In his more than 30 years with Penn Vet, Dr. James “Sparky” Lok, Professor of Parasitology, has accumulated a lot of awards. Most recently, the American Society of Parasitologists named him the Bueding and von Brand Lecturer for 2018 for making major research contributions to the fields of biochemistry, molecular biology, and/or pharmacology of parasitic helminths.
Lok is most proud of the many awards that recognize him as great teacher — in 2014 he received the Association of American Veterinary Medicine College’s prestigious Zoetis Distinguished Teacher Award.
“I love teaching, and I love the character of veterinary students,” said Lok. “I think Penn Vet students are particularly remarkable. They come to vet school for the love of the subject, not only the animals, but also the science that goes into being a veterinarian. I was told when I first came to Penn Vet that we look at veterinarians as applied scientists, and I’ve seen that to be the case with our students, maybe more than at any other vet school. This is one of the things that I am really proud of about the School and our students.”
Lok’s Penn Vet office is in the Rosenthal Building, where his lab’s primary research focuses on factors affecting the development and lifespan of parasitic nematodes. These pathogenic organisms cause illness, debilitation, and even death in billions of people worldwide, especially in areas of extreme poverty. Lok and his team work specifically with the intestinal threadworm, or Strongyloides stercoralis, to understand what regulates the worm’s development as it infects a host body, human or otherwise.
1 Microbe Soft Toys
I’ve amassed a nice collection of soft microbes and other ectoparasites, which live on the outside of their host’s body. Students bring them to me. Of course, in the real world these organisms are mostly microscopic and don’t have eyes or wear hats, but I suppose the soft microbe people have to make them look warm and fuzzy. My collection includes a heart worm, flea, mange mite, and Caenorhabditis (C.) elegans — and there’s even a cute white blood cell with a carrot nose.
2 Blues Musician
I play the saxophone, although I haven’t practiced regularly in years. As I contemplate what may come after life at Penn, I think about getting out my horn and back to practicing. I saw this piece in someone’s trash one day when I was walking near home. So, I picked it!
3 Stapler and Tape
When my daughters were little they’d sometimes come to work with me. They were bored to tears and would find the Wite-Out and start decorating. Somewhere in the lab, there’s a similarly embellished 3-hole punch. It’s hard for anyone to walk away with my stapler or tape because they’re obviously mine.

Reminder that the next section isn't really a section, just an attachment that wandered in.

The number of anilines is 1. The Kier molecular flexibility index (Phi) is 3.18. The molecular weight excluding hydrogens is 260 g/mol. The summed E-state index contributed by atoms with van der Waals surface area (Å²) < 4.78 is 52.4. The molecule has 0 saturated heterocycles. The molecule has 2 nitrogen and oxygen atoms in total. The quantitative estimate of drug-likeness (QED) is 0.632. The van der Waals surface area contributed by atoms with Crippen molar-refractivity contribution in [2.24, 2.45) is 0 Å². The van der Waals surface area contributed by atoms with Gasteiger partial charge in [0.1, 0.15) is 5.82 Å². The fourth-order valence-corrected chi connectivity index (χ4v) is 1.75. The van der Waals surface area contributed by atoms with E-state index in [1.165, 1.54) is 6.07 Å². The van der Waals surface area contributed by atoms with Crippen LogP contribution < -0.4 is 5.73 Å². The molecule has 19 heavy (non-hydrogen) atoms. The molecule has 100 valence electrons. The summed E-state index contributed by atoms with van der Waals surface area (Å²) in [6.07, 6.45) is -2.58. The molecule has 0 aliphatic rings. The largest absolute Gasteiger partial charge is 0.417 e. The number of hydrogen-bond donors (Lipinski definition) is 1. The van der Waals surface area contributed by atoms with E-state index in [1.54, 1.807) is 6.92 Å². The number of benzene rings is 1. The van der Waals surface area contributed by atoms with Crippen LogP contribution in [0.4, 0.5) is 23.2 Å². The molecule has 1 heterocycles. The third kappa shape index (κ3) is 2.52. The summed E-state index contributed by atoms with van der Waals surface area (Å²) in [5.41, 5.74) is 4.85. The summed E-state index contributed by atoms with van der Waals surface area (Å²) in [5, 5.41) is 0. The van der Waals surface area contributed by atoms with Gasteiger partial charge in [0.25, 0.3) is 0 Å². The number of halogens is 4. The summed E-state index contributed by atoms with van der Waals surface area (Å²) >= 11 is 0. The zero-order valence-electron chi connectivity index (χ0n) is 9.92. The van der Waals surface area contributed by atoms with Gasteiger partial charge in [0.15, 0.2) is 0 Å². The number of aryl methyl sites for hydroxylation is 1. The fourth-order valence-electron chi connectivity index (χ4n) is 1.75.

A research specialist in my lab gave me the horse from China. I was gifted with the little commemorative plate on a trip to Huazhong Agricultural University in Wuhan. We’ve had a long collaboration with a parasitology group at the school, and I’ve spent a couple of summers in China, in Wuhan, and in Beijing at the China Agricultural University.
5 Worms, Worms, Worms
Here in the lab, we genetically modify C. elegans, which are free-living nonparasitic nematodes, and Strongyloides to help us understand the function of different genes in parasitic nematodes. C. elegans are very easy to maintain, and they’re hermaphroditic. Put one on the plate, then come back in three or four days and the plate will be crawling with dozens of worms. By comparison, parasitic nematodes are very difficult to work with. They can’t complete their life cycles outside a living host, so maintaining them and simply doing experiments with them is a challenge. Genetic modification is a little easier with Strongyloides than with other parasites so that’s why we work with them. I’ve been working with this particular system for more than 20 years and these worms still fascinate me; I could still spend all afternoon just gazing at them.
My wife and a good friend of ours in New Mexico thought my office needed plant life, and they also know I have some negligent character traits. They figured surely I’d be able to care for a cactus, but I’ve shown them that I’m too unreliable for even cacti. Some of the plants are doing well, but those on the left show blatant negligence on my part. Even still, the plants bring a little of New Mexico, an area I love, to this corner of Philadelphia.
7 Student Art
Typically, Penn Vet students have studied biology in college and have a science bent. But many of our students also come from unexpected disciplines. One of my former students did this nice charcoal of the façade of Penn’s Houston Hall. She had a background in theatre and visual arts, and she also excelled as a vet student. She won a cardiology prize the year she graduated.